During the New York Times rather sedate and solemn (wonder why?) live election night coverage, reporter Maggie Haberman whined that “the amount of open misogyny during this campaign has been really striking, from a lot of Trump’s supporters.”
Sarah Lyall’s front-page story in Wednesday’s edition (which went to press before most of the results were in) also took a feminist angle: “Many Women Feel Echoes of History in Vote for Clinton.” For whatever reason it cannot be found at the Times website. Just as well, given that its laudatory lines about Hillary Clinton’s imminent triumph have been overtaken by events: “Women across the country felt history tapping them on their shoulder, propelling them out the door, following them into voting booths.”
The Times has for some time been supremely confident, even cocky, about a Trump victory. Two weeks ago, it ran this headline in the lead slot: “Victory In Sight, Clinton Presses Beyond Trump – Appeals to Vote Early – With Lead in the Polls, She Turns to Backing Other Democrats.” Two weeks really is an eternity in politics. The morning of Election Day in-house stat guy Nate Cohn filed “This Time, There Really Is a Hispanic Voter Surge.”
Before the results arrived, two of the Times media and TV writers, James Poniewozik and Jim Rutenberg, got together to talk Trump lies and his deplorable supporters.
RUTENBERG: “...Does the media emerge from this campaign year having learned important lessons that made it better -- quicker to call a falsehood false (or, if you prefer, a lie a lie) and treat all comers seriously? Or does it limp into the new phase of coverage unrepentant, ready to make similar mistakes all over again?”
PONIEWOZIK: “....I’ll start with one topic you raised: reporters’ willingness to truth-squad. I hope that Mr. Trump’s asymmetric, weirdly brazen dishonesty has broken reporters of the bad habits of false equivalency, euphemism and forced balance. The job of journalism, always, is to describe reality as we honestly find it, regardless of appearances. I hope that’s a permanent change. I fear that the profession will decide Mr. Trump was a one-off, an asteroid, a special circumstance requiring Special Trump Rules.”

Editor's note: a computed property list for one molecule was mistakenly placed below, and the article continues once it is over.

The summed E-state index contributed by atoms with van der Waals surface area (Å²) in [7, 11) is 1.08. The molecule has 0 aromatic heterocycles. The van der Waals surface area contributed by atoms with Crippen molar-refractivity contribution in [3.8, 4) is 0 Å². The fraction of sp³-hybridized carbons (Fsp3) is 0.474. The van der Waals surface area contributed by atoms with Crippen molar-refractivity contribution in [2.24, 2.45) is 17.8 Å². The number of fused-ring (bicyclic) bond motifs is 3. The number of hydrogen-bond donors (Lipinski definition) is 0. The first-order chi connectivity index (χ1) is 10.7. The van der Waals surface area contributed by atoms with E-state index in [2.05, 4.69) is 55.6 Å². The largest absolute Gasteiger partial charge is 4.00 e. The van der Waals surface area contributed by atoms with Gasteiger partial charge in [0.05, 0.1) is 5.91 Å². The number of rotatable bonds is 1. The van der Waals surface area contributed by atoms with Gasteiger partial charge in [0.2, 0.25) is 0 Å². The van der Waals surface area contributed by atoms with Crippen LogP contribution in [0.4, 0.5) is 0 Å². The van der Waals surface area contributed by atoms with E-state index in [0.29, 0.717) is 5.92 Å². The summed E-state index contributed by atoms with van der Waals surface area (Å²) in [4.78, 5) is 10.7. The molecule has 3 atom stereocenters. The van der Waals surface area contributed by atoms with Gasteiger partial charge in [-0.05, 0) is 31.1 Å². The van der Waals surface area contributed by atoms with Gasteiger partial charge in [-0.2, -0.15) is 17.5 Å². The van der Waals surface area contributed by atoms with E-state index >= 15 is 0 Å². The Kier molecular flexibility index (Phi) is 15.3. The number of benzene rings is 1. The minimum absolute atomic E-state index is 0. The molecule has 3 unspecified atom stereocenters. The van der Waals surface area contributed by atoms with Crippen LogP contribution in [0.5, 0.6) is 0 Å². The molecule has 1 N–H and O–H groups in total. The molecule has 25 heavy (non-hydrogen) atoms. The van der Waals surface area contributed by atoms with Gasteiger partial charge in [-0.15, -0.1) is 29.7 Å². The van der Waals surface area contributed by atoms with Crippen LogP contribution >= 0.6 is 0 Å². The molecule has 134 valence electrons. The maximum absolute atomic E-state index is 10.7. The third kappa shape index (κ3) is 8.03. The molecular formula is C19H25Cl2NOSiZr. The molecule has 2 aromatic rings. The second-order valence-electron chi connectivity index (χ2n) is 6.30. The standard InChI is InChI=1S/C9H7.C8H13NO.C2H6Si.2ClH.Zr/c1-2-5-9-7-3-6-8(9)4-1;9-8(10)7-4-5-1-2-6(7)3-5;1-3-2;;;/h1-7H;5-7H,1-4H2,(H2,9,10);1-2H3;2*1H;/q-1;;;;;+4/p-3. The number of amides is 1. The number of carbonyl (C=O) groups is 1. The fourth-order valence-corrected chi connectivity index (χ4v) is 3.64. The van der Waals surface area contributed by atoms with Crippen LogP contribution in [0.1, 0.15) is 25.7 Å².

RUTENBERG: “The new twist was that we had an asymmetry no working journalist had ever seen. Donald J. Trump lied more than his opponent did. It meant that the press was seen calling him out for falsehoods more than it was seen calling out Hillary Clinton, who fibbed less (but did aplenty). That created the impression of imbalance. But so much of it was reflecting what the reporting found, objectively....”
Then Rutenberg relayed a Pauline Kael moment on behalf of his colleagues (after the movie critic who wondered how Richard Nixon had won because she didn’t know anyone who voted for him).
RUTENBERG: “I was struck by how many times I saw prominent journalists say, “Gee, I don’t know anybody who would vote for Mr. Trump, I’m going to have to work on that,” or some such. Take it from me -- having friends who supported Mr. Trump from early on didn’t mean you were going to expect him to win the Republican nomination. But there was without question a big disconnect between mainstream reporters and Trump supporters (and a segment of Bernie Sanders supporters, too, for that matter).”
Poniewozik bought in to the comforting liberal argument that white “economic anxiety” was just a cover for racism: “This election has exposed a lot of bubbles. Chuck Todd this morning writes that if coastal journalists were more in touch with economically hard-hit areas, they’d have seen the Trump phenomenon coming. As a southeast Michigan native, I’ll give him that. But I would add that a more diverse press corps would have been less likely to deflect so much of the overt racism, misogyny and anti-Semitism on the campaign trail as ‘economic anxiety.’”
Rutenberg agreed, and found lack of racial and class diversity a problem in the press corps (leaving out the obvious lack of ideological diversity, as when he himself argued in a front-page editorial that the press should crusade against Trump was necessary, fairness be damned):
I think that’s right, in that the press corps’ lack of diversity -- not only in terms of race but also class perspective -- left it blind to the power of the movement that carried Mr. Trump to the nomination. That said, I think that to the extent that the Trump campaign surfaced pockets of racism, anti-Semitism and misogyny, the news media did a good job calling that out for what it was, which doesn’t come naturally.